We should know by now that Tyson Fury just says stuff. A lot of the time it’s crazy and confusing and controversial; occasionally, only occasionally, it’s sensible and serious.
This week, as he prepares to fight Sefer Seferi on Saturday at the Manchester Arena, his first fight in two-and-a-half years, we can expect a lot of the former. Noise for the sake of noise. Hype. Nonsense. There will be some interesting thoughts dotted among this, but, for the most part, Fury will be on a mission to grab attention, sell tickets and secure subscribers.
It’s a game he plays better than most.
“The fans are going to see the best Tyson Fury there has ever been,” the former heavyweight champion told the Daily Star. “I know other people talk a good game when they have been out for 1,000 days. On their comeback they always say they have done everything correctly.
“But when I say I never, ever, ever have felt better or stronger or fitter or faster, I mean it. I have sparred hundreds and hundreds of rounds in the gym.
“Fans can expect to see me at my best – the most flamboyant heavyweight on the planet.
“A title shot is 100 percent possible this year. Don’t be surprised if I take over the world this year and win a world title back.
“I can’t sleep at night thinking about bums all the time. I’m thinking about putting my fist through the side of AJ’s (Anthony Joshua) jaw.
“I’m thinking about knocking (Deontay) Wilder spark out, all 15 stone of him. Putting him upside down on a heap in the floor.”
So far, so normal, right? But then Fury starts to feel the rush, and feels the heat of the spotlight, and all of a sudden his brain and mouth become disconnected. He can’t help himself.
“And if there are any cruiserweights out there, light-heavyweights or middleweights want to move up, I will give them a good hiding too,” he continues.
“Gennady Golovkin and Andre Ward — whoever they are, move up to heavyweight and I will sort them all out.”
Fury vs. Golovkin. It sounds crazy. It is crazy. But, believe it or not, he’s said crazier.
Martin Murray is still seething about Billy Joe Saunders and his dodgy hamstring, but the June 23 event at London’s O2 Arena they were set to headline will still go ahead, promoter Frank Warren has confirmed.
“This is a massive blow, but the show must go on,” Warren said. “I feel for the fans and for Martin but if Billy is injured, there’s no way he can fight. It’s important we still deliver to the live and the TV audience and they can look forward to seeing many of London’s finest boxing talents on June 23 at the O2 Arena.
“I’ve seen rumours that Billy isn’t injured but he is a fighting man and there’s no way he would pull out unless he had to. It’s a shame after the devastating performance against (David) Lemieux last Christmas as this was a chance for Billy to keep momentum as we continue to chase big fights for him.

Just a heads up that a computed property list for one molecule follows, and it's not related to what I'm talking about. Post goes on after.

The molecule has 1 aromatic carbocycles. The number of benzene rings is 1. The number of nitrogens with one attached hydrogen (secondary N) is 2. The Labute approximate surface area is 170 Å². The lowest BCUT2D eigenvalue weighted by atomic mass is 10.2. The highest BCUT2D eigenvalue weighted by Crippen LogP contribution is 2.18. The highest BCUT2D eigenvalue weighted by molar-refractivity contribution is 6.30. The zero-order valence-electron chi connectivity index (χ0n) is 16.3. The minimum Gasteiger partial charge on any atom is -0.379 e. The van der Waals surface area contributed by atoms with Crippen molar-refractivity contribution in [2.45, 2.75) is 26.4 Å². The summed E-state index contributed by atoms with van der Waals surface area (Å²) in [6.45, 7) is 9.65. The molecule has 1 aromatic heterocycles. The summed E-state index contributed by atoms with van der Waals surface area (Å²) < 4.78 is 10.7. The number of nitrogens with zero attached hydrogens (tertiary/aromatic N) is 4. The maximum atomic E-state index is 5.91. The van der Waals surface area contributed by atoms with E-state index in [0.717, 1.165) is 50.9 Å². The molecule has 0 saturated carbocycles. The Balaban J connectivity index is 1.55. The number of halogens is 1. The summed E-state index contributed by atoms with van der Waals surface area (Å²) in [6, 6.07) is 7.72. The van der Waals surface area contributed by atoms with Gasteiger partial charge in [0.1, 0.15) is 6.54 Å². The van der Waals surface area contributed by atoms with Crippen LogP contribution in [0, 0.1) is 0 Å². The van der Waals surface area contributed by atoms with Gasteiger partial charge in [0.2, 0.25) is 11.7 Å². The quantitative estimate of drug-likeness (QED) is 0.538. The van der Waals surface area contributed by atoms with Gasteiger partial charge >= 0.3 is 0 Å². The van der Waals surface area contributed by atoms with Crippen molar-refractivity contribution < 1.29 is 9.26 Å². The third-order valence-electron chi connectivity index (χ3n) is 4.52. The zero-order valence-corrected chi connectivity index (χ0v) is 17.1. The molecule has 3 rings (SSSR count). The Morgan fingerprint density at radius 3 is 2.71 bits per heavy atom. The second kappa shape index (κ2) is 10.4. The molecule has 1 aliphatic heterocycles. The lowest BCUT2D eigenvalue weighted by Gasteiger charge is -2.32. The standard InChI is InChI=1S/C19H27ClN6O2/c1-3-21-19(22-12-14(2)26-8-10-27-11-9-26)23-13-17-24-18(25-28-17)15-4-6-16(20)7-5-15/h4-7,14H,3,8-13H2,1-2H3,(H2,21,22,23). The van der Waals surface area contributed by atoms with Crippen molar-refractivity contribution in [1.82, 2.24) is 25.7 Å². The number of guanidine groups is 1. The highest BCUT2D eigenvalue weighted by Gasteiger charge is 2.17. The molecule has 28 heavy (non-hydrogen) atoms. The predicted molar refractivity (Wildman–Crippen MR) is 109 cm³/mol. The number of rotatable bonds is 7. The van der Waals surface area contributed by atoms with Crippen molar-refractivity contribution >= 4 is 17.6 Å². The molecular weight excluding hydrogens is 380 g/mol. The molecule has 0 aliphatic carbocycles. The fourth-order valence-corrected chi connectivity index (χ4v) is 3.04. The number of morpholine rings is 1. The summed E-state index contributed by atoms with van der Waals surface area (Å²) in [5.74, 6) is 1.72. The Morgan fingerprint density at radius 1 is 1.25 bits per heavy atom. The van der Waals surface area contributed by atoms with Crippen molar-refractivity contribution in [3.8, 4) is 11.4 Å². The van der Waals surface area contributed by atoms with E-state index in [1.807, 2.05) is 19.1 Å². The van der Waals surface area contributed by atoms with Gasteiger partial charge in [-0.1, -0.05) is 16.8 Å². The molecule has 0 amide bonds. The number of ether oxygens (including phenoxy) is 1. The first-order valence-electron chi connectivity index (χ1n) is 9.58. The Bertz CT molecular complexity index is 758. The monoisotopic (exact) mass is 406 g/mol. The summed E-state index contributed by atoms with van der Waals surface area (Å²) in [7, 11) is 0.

“Martin may still feature on the card and we are working day and night trying to put something together and we will let the fans know news on this when we’ve had a chance to look at all options.”
Murray, of course, isn’t buying any of it. He’s made it clear on social media that he feels Saunders has withdrawn from their June 23 fight in order to pursue bigger and better opportunities.
“I am sorry to Martin and the fans for the inconvenience this has caused them,” said Saunders. “I know Martin has put himself through two hard camps now and I am hugely sorry that I’ve let both him and the fans down and prevented a great fight from happening.
“It has been a tough time with injuries through the past few months but at this level against a top operator like Martin Murray you cannot risk going into a fight less than 100%. But I do appreciate the fans’ support and I know Frank will be looking to get me back in the ring as soon as possible when I’m fit to fight.”
When the identity of Saunders’ next opponent is revealed, brace yourselves. It probably won’t be Martin Murray and Martin Murray probably won’t be best pleased.
And finally… mixed martial artist Michael ‘Venon’ Page will have another go at this boxing lark on June 15 at York Hall, Bethnal Green, when he looks to take his professional record to 2-0 with a win over Poland’s Michal Ciach, 1-5, a man knocked out in his last two fights.
Page, one of the most exciting mixed martial artists in the UK, was recently seen producing a faultless display to stop David Rickels on a Bellator MMA event at Wembley Arena. Cool, composed and brimming with confidence, Page mixed in deadly strikes with hilarious moments of showboating to bamboozle Rickels and entertain the watching crowd. He punched, he kicked, he elbowed, he cut loose. He did everything permitted in MMA – most of which is illegal in boxing gloves – and forced Rickels to quit in round two.
The last time Page was in a boxing ring, meanwhile, he landed a big right cross to finish a fight against Jonathan Castano, 2-11-1, in round three. It was an obvious conclusion to an obvious mismatch. It told us very little.
The same applies to boxing match number two.